State Capital Highlights
AUSTIN — With a mere two weeks remaining until the end of the 85th regular session of the Texas Legislature, lawmakers have not yet finalized a state budget for fiscal years 2018 and 2019.
The Legislature’s 150 House members and 31 Senate members can work around the clock, if need be. Their only absolutely required accomplishment in the 140-day-long session is to produce that budget and put it on the governor’s desk. If they don’t, the governor will call them back for a special session.
House floor debates, protracted by Republican intra-party bickering, ate up the clock last week. Sheaves of mostly noncontroversial local and consent bills accumulated and died as deadlines took effect, and chances were reduced for hundreds of other bills to earn a spot on a floor-debate calendar.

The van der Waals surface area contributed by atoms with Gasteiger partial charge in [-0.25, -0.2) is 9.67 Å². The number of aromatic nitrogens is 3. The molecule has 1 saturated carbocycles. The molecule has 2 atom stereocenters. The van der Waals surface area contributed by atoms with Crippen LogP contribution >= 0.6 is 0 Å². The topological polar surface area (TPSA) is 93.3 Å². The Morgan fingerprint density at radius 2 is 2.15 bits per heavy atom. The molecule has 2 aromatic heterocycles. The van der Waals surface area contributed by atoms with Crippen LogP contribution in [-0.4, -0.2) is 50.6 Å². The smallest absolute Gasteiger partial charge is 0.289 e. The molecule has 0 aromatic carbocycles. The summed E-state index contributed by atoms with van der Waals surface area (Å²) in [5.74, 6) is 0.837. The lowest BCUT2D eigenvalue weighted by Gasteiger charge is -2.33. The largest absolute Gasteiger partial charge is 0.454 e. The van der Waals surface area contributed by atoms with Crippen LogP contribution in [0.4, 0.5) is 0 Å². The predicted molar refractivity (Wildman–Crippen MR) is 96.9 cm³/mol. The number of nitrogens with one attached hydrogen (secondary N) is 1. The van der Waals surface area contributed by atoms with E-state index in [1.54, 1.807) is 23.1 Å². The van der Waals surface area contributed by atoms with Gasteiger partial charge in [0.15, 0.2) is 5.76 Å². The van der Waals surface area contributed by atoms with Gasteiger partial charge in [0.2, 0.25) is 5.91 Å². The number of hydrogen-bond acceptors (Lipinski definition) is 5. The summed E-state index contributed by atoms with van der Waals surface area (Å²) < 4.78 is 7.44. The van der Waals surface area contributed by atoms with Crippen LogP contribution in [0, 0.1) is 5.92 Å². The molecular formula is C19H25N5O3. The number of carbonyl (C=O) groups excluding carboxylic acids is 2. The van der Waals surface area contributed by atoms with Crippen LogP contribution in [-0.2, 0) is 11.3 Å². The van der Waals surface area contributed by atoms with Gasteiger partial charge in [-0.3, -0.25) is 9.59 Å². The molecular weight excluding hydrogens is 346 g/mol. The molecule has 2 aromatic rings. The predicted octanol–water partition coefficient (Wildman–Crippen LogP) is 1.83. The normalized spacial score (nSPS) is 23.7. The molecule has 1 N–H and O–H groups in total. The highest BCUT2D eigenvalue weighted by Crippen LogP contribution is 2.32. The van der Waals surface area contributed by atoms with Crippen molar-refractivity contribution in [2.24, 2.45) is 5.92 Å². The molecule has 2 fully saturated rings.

Despite the atmosphere in the House, the body tentatively passed House Bill 39, the Child and Family Protective Services and Health and Human Services reform bill authored by Gene Wu, D-Houston; Richard Raymond, D-Laredo; Sarah Davis, R-Houston; Toni Rose, D-Dallas; James White, R-Hillister; and coauthored by Jason Isaac, R-Dripping Springs; and Ina Minjarez and Tomas Uresti, both D-San Antonio. The bipartisan bill seeks to support the existing child protective services system by creating programs and procedures that respond to service gaps, provide resources for parties involved in child welfare and the foster care system, and establish a more efficient case management system. HB 39 still must gain Senate approval before advancing to the governor’s desk.
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